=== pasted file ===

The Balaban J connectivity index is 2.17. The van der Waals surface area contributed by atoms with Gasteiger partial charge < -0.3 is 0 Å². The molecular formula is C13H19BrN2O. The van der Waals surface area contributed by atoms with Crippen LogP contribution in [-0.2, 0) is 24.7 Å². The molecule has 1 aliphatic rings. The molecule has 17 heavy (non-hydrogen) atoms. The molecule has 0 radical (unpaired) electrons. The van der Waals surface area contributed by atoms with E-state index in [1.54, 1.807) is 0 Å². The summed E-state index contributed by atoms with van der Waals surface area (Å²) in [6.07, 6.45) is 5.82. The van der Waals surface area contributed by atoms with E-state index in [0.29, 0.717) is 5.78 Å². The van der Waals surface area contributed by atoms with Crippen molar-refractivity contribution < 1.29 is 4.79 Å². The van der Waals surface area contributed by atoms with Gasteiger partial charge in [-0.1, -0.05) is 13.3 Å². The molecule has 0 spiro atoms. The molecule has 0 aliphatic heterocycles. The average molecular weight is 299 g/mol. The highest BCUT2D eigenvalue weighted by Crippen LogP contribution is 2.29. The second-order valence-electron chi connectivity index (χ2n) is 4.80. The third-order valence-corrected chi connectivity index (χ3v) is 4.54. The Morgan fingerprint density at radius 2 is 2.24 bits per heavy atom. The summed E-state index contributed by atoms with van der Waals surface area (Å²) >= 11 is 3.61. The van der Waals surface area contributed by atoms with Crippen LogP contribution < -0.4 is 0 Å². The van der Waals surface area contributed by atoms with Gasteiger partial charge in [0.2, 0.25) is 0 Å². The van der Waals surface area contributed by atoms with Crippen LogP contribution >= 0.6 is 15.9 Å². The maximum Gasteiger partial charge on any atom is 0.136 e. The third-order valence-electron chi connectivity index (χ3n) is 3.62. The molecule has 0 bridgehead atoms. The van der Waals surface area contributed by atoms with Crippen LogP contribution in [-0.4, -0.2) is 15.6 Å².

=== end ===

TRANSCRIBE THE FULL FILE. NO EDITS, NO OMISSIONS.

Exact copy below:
The Balaban J connectivity index is 2.17. The van der Waals surface area contributed by atoms with Gasteiger partial charge < -0.3 is 0 Å². The molecular formula is C13H19BrN2O. The van der Waals surface area contributed by atoms with Crippen LogP contribution in [-0.2, 0) is 24.7 Å². The molecule has 1 aliphatic rings. The molecule has 17 heavy (non-hydrogen) atoms. The molecule has 0 radical (unpaired) electrons. The van der Waals surface area contributed by atoms with E-state index in [1.54, 1.807) is 0 Å². The summed E-state index contributed by atoms with van der Waals surface area (Å²) in [6.07, 6.45) is 5.82. The van der Waals surface area contributed by atoms with E-state index in [0.29, 0.717) is 5.78 Å². The van der Waals surface area contributed by atoms with Crippen molar-refractivity contribution < 1.29 is 4.79 Å². The van der Waals surface area contributed by atoms with Gasteiger partial charge in [-0.1, -0.05) is 13.3 Å². The molecule has 0 spiro atoms. The molecule has 0 aliphatic heterocycles. The average molecular weight is 299 g/mol. The highest BCUT2D eigenvalue weighted by Crippen LogP contribution is 2.29. The second-order valence-electron chi connectivity index (χ2n) is 4.80. The third-order valence-corrected chi connectivity index (χ3v) is 4.54. The Morgan fingerprint density at radius 2 is 2.24 bits per heavy atom. The summed E-state index contributed by atoms with van der Waals surface area (Å²) >= 11 is 3.61. The van der Waals surface area contributed by atoms with Crippen LogP contribution < -0.4 is 0 Å². The van der Waals surface area contributed by atoms with Gasteiger partial charge in [0.2, 0.25) is 0 Å². The van der Waals surface area contributed by atoms with Crippen LogP contribution >= 0.6 is 15.9 Å². The maximum Gasteiger partial charge on any atom is 0.136 e. The third-order valence-electron chi connectivity index (χ3n) is 3.62. The molecule has 0 bridgehead atoms. The van der Waals surface area contributed by atoms with Crippen LogP contribution in [-0.4, -0.2) is 15.6 Å².